JONES: BEST DAYS AHEAD FOR FIFTY-CAP FARRELL
OWEN FARRELL wins his 50th cap for England today, having become the heartbeat of the team in the so far invincible regime of head coach Eddie Jones.
That’s obvious enough from the brilliance of his performances during England’s current run of 16 consecutive international wins, which should become 17 today against Six Nations makeweights Italy.
It is a reality confirmed by the focused conversation of Jones. He doesn’t talk about the first 50 matches for Farrell but the certainty of the next 50 ahead.
Nobody is guaranteed a place in the England team under Jones. He keeps telling us that in his combative, direct way. Yet he also talks with a conviction that Farrell is there to stay. Jones handed the England star his professional debut when he was briefly the coach of Saracens back in 2008, and he knows his man. “You could tell when he was young that Owen would always be a driven player – driven to be his best,” says Jones. “It was almost inevitable he would be a first-team player at Saracens. If you’ve got that amount of desire and a reasonable amount of natural ability, you are going to be a good player. “But I don’t think he’s as good a player as he can be yet and that’s the great thing – because his next 50 caps will be better than his first 50, much better. He is starting to develop an aura and that’s because he is so consistent. Being a great player is about being consistent and that’s what we will see from him going forward.” Farrell has been described as a mixture of 2003 World Cup heroes Martin Johnson and Jonny Wilkinson, perhaps the two greatest figures of the English game. It is a comparison that Jones stamps on firmly. “I don’t think Owen should be compared to other players,” he says. “He is Owen Farrell and he is a different player. I think he’ll be disappointed that his win record from his first 50 Tests is less than Jonny Wilkinson’s. I am going to guarantee that in his next 50 his winning record will be better than Jonny Wilkinson’s.”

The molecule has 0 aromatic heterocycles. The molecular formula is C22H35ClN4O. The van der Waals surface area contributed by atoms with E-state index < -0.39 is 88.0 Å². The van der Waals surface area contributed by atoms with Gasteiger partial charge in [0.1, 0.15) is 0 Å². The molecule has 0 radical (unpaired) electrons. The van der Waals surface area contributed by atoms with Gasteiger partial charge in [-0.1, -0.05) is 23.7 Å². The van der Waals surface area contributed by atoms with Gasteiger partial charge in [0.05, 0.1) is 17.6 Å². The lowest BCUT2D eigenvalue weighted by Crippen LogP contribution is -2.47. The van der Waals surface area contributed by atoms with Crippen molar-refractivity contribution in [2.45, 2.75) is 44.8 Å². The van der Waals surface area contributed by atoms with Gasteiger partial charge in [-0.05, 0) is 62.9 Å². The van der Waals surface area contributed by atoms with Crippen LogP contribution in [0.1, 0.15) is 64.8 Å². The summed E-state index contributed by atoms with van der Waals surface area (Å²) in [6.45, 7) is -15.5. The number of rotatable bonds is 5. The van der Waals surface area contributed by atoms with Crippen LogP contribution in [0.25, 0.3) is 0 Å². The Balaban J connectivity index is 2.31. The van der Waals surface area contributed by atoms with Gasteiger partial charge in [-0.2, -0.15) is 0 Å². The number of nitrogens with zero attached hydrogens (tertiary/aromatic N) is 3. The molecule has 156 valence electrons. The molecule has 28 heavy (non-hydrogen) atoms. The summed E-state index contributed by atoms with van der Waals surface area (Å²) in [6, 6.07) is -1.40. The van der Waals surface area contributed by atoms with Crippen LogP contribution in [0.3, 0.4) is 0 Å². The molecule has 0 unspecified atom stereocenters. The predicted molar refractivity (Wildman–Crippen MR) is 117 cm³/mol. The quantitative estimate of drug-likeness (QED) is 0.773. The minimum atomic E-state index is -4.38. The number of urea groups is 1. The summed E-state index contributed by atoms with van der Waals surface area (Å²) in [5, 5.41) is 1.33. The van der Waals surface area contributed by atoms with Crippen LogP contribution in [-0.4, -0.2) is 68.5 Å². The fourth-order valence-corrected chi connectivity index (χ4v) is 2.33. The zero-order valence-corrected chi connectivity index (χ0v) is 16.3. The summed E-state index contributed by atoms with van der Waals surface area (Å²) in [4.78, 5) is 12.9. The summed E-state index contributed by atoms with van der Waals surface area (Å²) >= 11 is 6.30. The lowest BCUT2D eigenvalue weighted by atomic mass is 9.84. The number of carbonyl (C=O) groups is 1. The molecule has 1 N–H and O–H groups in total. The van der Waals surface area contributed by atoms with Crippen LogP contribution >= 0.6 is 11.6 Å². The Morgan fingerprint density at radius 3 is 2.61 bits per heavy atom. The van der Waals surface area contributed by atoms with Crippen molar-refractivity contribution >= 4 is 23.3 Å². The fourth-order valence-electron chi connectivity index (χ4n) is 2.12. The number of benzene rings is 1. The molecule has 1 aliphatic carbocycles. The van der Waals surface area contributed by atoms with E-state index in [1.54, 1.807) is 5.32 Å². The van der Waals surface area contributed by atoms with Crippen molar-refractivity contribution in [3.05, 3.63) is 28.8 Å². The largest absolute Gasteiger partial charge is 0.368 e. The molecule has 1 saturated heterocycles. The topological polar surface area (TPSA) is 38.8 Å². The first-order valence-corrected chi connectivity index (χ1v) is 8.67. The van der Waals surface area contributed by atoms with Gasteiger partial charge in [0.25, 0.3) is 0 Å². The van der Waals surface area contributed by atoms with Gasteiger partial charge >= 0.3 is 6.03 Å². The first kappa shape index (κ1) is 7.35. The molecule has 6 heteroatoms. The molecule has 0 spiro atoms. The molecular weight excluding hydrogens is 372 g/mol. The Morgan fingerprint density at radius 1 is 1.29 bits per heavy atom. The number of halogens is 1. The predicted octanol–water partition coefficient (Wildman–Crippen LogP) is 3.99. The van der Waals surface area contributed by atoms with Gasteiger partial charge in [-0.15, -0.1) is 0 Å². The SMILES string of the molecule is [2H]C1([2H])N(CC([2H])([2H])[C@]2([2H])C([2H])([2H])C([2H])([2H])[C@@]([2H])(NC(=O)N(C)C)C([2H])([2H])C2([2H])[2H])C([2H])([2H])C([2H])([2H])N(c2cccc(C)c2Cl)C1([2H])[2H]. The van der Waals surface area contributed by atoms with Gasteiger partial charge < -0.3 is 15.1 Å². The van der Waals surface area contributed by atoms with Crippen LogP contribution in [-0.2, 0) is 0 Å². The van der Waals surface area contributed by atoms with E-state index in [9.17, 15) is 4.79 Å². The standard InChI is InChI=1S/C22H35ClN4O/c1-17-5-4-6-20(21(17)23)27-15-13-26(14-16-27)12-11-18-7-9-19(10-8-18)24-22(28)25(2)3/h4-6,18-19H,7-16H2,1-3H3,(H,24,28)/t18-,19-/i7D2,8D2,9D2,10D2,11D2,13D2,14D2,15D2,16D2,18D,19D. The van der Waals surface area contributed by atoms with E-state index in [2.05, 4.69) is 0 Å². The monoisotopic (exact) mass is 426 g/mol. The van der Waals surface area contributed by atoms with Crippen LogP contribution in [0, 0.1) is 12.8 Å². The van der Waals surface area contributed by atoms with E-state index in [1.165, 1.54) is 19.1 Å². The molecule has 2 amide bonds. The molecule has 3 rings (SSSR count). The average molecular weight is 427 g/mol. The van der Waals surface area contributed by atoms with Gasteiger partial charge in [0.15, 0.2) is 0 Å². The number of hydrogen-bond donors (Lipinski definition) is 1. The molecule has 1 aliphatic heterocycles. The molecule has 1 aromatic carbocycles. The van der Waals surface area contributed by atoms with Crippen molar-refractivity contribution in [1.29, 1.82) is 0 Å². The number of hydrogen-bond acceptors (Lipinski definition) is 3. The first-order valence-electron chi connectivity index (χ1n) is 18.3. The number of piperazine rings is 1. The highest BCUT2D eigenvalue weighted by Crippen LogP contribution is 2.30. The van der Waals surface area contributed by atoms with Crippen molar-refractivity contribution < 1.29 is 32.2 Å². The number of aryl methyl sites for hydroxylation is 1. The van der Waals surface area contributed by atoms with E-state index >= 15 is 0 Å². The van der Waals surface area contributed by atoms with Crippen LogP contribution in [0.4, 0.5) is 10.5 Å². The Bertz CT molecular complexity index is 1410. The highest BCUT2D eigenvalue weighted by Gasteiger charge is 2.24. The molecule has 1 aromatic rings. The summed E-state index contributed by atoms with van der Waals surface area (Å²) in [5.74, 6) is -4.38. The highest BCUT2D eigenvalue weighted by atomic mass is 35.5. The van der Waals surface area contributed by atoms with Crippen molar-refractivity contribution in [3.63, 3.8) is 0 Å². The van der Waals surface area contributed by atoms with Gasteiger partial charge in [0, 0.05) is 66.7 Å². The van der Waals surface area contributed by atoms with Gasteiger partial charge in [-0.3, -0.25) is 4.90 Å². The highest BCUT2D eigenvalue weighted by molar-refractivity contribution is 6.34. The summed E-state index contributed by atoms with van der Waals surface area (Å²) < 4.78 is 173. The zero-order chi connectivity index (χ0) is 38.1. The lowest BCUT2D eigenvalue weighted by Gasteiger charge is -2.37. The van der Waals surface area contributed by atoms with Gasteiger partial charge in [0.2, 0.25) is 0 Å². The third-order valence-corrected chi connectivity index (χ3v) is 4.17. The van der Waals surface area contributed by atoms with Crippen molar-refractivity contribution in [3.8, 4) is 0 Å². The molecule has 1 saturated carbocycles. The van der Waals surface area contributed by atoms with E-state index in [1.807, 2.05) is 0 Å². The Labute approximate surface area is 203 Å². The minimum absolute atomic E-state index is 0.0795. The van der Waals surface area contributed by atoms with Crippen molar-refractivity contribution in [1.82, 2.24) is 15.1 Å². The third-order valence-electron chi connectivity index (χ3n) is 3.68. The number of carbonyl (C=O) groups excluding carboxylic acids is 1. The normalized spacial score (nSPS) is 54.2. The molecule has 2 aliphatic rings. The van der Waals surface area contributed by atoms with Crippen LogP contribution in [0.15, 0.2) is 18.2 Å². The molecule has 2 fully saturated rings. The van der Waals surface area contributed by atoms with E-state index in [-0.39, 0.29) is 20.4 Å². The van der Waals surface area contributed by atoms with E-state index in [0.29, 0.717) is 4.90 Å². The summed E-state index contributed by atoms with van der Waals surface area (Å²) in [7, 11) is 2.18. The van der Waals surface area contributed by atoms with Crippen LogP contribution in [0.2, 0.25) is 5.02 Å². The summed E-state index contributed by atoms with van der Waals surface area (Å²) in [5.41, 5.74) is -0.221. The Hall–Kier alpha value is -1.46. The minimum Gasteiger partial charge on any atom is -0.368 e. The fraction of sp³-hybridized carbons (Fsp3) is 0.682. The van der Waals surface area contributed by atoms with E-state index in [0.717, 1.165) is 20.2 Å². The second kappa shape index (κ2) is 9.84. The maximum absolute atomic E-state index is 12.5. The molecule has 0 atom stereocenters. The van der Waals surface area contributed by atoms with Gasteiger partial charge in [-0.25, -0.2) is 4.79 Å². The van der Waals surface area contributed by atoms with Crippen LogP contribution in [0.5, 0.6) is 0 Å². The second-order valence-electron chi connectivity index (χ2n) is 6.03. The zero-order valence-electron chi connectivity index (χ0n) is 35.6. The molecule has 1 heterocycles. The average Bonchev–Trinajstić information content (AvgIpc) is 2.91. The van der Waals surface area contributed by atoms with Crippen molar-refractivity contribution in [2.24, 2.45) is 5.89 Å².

For the moment Dylan Hartley is the England captain. The strength of Jones’ words about Farrell, the conviction that they will enjoy success in tandem, is a clear indication of who will be the next skipper.
One of the curious aspects about Farrell now is that he is playing at inside centre for England when his favoured club position is fly-half.
That allows Jones to accommodate George Ford and provides long-term options for team development.
Farrell is 25 and has matured as an international, cutting out moments of temperamental folly from his early days.
“That comes with age,” says Jones. “Everyone is quite hot under the collar when they are young – you don’t have patience. But you learn patience and you get patience with age.”
The edge hasn’t left him, though. “I want them to win, mate,” continues Jones. “As long as they are doing everything that they can to win.
“You can do that in the most overt way, and be yelling and screaming and punching your chest, or you can do it in a quiet way. Either way, it doesn’t matter. You look at George Ford and Owen Farrell – there is no difference in their desire to win; one expresses it in a different way.”
Yes, and the noisy one is the player destined to be the next England captain, and the one guaranteed to reach 100 caps and more.
MILESTONE MAESTRO: Owen Farrell will win his 50th England cap today